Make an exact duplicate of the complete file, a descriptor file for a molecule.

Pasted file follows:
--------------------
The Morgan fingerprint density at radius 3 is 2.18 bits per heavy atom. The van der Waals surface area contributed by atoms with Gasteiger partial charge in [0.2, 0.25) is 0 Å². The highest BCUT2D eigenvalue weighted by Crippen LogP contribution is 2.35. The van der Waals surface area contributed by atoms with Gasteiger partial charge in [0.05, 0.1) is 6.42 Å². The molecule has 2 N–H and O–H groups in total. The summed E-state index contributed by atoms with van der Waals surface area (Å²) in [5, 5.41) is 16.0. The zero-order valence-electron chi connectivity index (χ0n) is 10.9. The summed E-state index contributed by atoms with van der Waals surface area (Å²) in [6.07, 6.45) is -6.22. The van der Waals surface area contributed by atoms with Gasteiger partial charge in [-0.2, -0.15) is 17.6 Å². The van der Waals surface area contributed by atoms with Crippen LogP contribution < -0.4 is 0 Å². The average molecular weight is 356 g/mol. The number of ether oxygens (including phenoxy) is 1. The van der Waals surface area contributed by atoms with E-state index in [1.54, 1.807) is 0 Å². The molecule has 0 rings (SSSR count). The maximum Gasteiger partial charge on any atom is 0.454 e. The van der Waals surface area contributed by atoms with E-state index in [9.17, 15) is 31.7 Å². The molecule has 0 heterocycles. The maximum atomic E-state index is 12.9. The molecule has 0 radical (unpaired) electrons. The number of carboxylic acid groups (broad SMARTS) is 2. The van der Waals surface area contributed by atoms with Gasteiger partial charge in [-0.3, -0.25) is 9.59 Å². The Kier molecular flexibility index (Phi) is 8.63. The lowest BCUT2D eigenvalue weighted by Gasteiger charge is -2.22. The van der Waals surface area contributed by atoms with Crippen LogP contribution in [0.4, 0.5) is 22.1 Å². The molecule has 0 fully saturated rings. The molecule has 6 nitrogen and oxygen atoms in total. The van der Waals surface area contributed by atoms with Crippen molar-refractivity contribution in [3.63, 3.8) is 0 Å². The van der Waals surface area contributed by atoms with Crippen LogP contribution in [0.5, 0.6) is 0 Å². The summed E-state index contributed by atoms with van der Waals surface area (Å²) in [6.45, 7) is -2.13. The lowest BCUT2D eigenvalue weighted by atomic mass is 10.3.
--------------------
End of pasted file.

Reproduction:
The Morgan fingerprint density at radius 3 is 2.18 bits per heavy atom. The van der Waals surface area contributed by atoms with Gasteiger partial charge in [0.2, 0.25) is 0 Å². The highest BCUT2D eigenvalue weighted by Crippen LogP contribution is 2.35. The van der Waals surface area contributed by atoms with Gasteiger partial charge in [0.05, 0.1) is 6.42 Å². The molecule has 2 N–H and O–H groups in total. The summed E-state index contributed by atoms with van der Waals surface area (Å²) in [5, 5.41) is 16.0. The zero-order valence-electron chi connectivity index (χ0n) is 10.9. The summed E-state index contributed by atoms with van der Waals surface area (Å²) in [6.07, 6.45) is -6.22. The van der Waals surface area contributed by atoms with Gasteiger partial charge in [-0.2, -0.15) is 17.6 Å². The van der Waals surface area contributed by atoms with Crippen LogP contribution < -0.4 is 0 Å². The average molecular weight is 356 g/mol. The number of ether oxygens (including phenoxy) is 1. The van der Waals surface area contributed by atoms with E-state index in [1.54, 1.807) is 0 Å². The molecule has 0 rings (SSSR count). The maximum Gasteiger partial charge on any atom is 0.454 e. The van der Waals surface area contributed by atoms with E-state index in [9.17, 15) is 31.7 Å². The molecule has 0 heterocycles. The maximum atomic E-state index is 12.9. The molecule has 0 radical (unpaired) electrons. The number of carboxylic acid groups (broad SMARTS) is 2. The van der Waals surface area contributed by atoms with Gasteiger partial charge in [-0.3, -0.25) is 9.59 Å². The Kier molecular flexibility index (Phi) is 8.63. The lowest BCUT2D eigenvalue weighted by Gasteiger charge is -2.22. The van der Waals surface area contributed by atoms with Crippen LogP contribution in [0.4, 0.5) is 22.1 Å². The molecule has 0 fully saturated rings. The molecule has 6 nitrogen and oxygen atoms in total. The van der Waals surface area contributed by atoms with Crippen molar-refractivity contribution in [3.63, 3.8) is 0 Å². The van der Waals surface area contributed by atoms with Crippen LogP contribution in [0.5, 0.6) is 0 Å². The summed E-state index contributed by atoms with van der Waals surface area (Å²) in [6.45, 7) is -2.13. The lowest BCUT2D eigenvalue weighted by atomic mass is 10.3.